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|dc.title||Risk factors for cluster outbreaks of avian influenza A H5N1 Infection, Indonesia|
|dc.identifier.citation||Aditama, T.Y., Samaan, G., Kusriastuti, R., Purba, W.H., Misriyah, Santoso, H., Bratasena, A., Maruf, A., Sariwati, E., Setiawaty, V., Cook, A.R., Clements, M.S., Lokuge, K., Kelly, P.M., Kandun, I.N. (2011-12-15). Risk factors for cluster outbreaks of avian influenza A H5N1 Infection, Indonesia. Clinical Infectious Diseases 53 (12) : 1237-1244. ScholarBank@NUS Repository. https://doi.org/10.1093/cid/cir740|
|dc.description.abstract||Background. By 30 July 2009, Indonesia had reported 139 outbreaks of avian influenza (AI) H5N1 infection in humans. Risk factors for case clustering remain largely unknown. This study assesses risk factors for cluster outbreaks and for secondary case infection. Methods. The 113 sporadic and 26 cluster outbreaks were compared on household and individual level variables. Variables assessed include those never reported previously, including household size and genealogical relationships between cases and their contacts. Results. Cluster outbreaks had larger households and more blood-related contacts, especially first-degree relatives, compared with sporadic case outbreaks. Risk factors for cluster outbreaks were the number of first-degree blood-relatives to the index case (adjusted odds ratio [aOR], 1.50; 95% confidence interval [CI]: 1.20-1.86) and index cases having direct exposure to sources of AI H5N1 virus (aOR, 3.20; 95% CI: 1.15-8.90). Risk factors for secondary case infection were being aged between 5 and 17 years (aOR, 8.32; 95% CI: 1.72-40.25), or 18 and 30 years (aOR, 6.04; 95% CI: 1.21-30.08), having direct exposure to sources of AI H5N1 virus (aOR, 3.48; 95% CI: 1.28-9.46), and being a first-degree relative to an index case (aOR, 11.0; 95% CI: 1.43-84.66). Siblings to index cases were 5 times more likely to become secondary cases (OR, 4.72; 95% CI: 1.67-13.35). Conclusions. The type of exposure and the genealogical relationship between index cases and their contacts impacts the risk of clustering. The study adds evidence that AI H5N1 infection is influenced by, and may even depend on, host genetic susceptibility. © 2011 The Author.|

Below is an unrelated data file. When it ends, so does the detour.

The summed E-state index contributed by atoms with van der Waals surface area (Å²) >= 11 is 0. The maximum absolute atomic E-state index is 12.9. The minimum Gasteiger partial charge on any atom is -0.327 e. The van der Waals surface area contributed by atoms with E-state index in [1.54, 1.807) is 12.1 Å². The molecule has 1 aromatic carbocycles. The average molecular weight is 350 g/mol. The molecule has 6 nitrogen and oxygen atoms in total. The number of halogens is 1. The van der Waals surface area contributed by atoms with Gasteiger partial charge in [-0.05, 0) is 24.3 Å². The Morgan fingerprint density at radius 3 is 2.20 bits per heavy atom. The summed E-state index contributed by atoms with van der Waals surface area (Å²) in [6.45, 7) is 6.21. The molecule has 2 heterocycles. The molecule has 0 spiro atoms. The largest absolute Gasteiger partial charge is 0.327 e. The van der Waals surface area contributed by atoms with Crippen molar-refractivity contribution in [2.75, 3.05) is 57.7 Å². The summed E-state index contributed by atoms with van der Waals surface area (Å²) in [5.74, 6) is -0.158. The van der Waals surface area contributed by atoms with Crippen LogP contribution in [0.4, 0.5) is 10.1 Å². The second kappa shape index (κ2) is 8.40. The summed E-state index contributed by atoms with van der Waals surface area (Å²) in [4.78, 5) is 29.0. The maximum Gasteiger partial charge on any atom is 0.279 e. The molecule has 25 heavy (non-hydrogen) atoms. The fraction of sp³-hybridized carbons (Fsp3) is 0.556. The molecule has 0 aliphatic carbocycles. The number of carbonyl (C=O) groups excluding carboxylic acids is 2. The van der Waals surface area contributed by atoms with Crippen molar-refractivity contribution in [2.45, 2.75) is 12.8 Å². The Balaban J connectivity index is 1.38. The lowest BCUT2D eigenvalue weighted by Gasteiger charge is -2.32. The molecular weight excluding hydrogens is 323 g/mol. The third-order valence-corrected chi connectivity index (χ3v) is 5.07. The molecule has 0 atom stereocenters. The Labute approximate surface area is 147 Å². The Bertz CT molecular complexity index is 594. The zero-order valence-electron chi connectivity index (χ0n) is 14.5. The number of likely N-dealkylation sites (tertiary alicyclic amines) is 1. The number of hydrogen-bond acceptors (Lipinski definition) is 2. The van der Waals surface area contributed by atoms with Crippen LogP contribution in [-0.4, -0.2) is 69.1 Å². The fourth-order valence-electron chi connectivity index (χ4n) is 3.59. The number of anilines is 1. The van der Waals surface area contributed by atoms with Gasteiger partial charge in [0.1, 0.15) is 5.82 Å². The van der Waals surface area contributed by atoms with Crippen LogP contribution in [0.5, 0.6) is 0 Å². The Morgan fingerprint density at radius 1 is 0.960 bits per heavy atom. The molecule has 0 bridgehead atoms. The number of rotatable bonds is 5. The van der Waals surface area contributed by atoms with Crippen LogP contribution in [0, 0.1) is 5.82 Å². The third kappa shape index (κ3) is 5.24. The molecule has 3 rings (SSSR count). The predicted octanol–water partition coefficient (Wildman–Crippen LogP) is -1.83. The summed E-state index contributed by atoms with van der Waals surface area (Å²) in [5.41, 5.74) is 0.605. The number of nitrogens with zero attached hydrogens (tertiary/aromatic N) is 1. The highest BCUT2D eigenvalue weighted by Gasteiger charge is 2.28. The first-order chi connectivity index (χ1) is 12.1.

|dc.contributor.department||STATISTICS & APPLIED PROBABILITY|
|dc.description.sourcetitle||Clinical Infectious Diseases|
|Appears in Collections:||Staff Publications|
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